Guiding Kids to Ask for Help

Guiding Kids to Ask for Help

Your son is building a robot out of legos when you hear a yell of frustration and a crash. You ask him what happened and he says, “It kept breaking. I can’t do it.” And you offer to help him, thinking or saying, “Why didn’t you ask for help?”

Your students are working on their classwork. As you look around you notice that Emma is fidgeting with her pencil, trying to look busy, but isn’t writing a thing. You go over to her desk, crouch down next to her, and ask if she needs any help. “Yes. I don’t know what to do.” she mumbles. And you help her, thinking or saying, “Why didn’t you ask for help?’

The child you work with is sharing one of the stories above and you ask them… (well, no big surprise here, you can probably guess where we’re headed) you ask them, “Why didn’t you ask for help?”

And their answers may vary…

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The Hidden Danger of Teaching Coping Skills to Kids

The Hidden Danger of Teaching Coping Skills to Kids

She came into my office, a brave 9 year old, and with a quiet defeated voice shared with me that even though she used her coping skills, sometimes she still worried about bad guys.

My answer to her:

YES!

I still worry about bad guys sometimes too especially if I hear a strange noise at night. It’s normal.

You’re human and I’m human. Having all our emotions including fear and worry is part of being a person. It’s okay to still worry about bad guys.

The goal isn’t for you to never worry again. I know you might want that since worry can feel very uncomfortable and sometimes even painful.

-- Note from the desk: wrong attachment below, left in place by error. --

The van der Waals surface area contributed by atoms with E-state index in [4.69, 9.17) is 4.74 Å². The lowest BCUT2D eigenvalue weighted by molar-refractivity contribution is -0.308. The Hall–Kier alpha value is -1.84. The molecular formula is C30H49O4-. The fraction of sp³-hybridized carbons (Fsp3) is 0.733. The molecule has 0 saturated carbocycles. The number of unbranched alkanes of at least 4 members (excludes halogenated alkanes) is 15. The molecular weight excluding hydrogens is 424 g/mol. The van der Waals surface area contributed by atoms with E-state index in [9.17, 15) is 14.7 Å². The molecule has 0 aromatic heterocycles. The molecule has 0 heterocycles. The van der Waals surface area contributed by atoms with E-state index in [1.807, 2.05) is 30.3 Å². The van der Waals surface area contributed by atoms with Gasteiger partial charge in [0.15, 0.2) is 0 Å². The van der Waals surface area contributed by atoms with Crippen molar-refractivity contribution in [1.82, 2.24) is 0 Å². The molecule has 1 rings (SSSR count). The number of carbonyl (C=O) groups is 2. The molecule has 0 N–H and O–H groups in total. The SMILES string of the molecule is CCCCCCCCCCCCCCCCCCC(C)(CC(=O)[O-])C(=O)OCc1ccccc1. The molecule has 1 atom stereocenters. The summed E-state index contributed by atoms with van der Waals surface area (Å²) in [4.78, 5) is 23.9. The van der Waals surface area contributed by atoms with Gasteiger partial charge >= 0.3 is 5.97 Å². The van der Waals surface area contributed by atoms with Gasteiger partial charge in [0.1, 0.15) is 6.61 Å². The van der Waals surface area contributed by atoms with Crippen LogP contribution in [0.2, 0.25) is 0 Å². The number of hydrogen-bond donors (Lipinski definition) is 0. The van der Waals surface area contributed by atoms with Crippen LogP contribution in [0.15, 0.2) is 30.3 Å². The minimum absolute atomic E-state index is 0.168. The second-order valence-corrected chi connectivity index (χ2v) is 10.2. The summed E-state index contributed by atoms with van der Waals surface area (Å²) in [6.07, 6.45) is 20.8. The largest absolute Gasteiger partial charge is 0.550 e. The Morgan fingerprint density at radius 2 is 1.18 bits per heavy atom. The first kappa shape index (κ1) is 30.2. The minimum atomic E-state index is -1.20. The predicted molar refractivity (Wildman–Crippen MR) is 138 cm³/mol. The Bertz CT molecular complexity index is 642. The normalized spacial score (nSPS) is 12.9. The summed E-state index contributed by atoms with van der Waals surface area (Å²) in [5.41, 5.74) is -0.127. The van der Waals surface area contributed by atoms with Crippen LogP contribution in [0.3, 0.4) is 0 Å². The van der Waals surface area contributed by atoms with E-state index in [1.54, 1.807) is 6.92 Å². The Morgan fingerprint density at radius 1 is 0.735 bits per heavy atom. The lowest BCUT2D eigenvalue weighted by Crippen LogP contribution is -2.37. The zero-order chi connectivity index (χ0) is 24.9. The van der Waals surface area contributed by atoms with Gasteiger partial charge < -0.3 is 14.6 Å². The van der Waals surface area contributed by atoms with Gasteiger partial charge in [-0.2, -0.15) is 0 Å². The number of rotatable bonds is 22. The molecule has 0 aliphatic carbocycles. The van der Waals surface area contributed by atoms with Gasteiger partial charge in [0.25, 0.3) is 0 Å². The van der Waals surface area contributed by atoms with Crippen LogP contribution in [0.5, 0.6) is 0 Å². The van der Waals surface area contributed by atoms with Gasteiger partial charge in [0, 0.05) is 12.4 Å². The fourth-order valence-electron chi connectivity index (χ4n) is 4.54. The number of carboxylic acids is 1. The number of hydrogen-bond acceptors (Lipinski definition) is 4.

But the real goal is for you to know what to do when you feel worried so it doesn’t stop you from doing fun things, things you want to do, like going to sleepovers, or feeling safe on field trips, or sleeping in your own bed.

Does that make sense?

Relief spread across her face as she nodded and smiled.

This is the HIDDEN DANGER OF COPING SKILLS —

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How to Respond to Children’s Challenging Behavior

a little boy struggling with homework

During challenging moments, how do you choose when to empathize & connect, to set boundaries, or to teach a skill/lesson to the child?

I asked this question in our membership community, the Emotion Guide Collective, and we had a great discussion around what informs our decisions in the moment.

When children are struggling, it can be difficult to figure out how best to respond.

Our minds start whirling through our mental toolbox.

If your inner talk is anything like mine, it may sound something like this: “This strategy? No, this one. Well, that bombed. How about this one? What should I do? Nothing’s working! Aaargh!”

Having a framework of how to decide which strategy to choose in different situations keeps me from flailing about trying all the strategies hoping one sticks like spaghetti on a wall and the problem subsides.

Here are the three questions I ask myself that make up my decision making framework:

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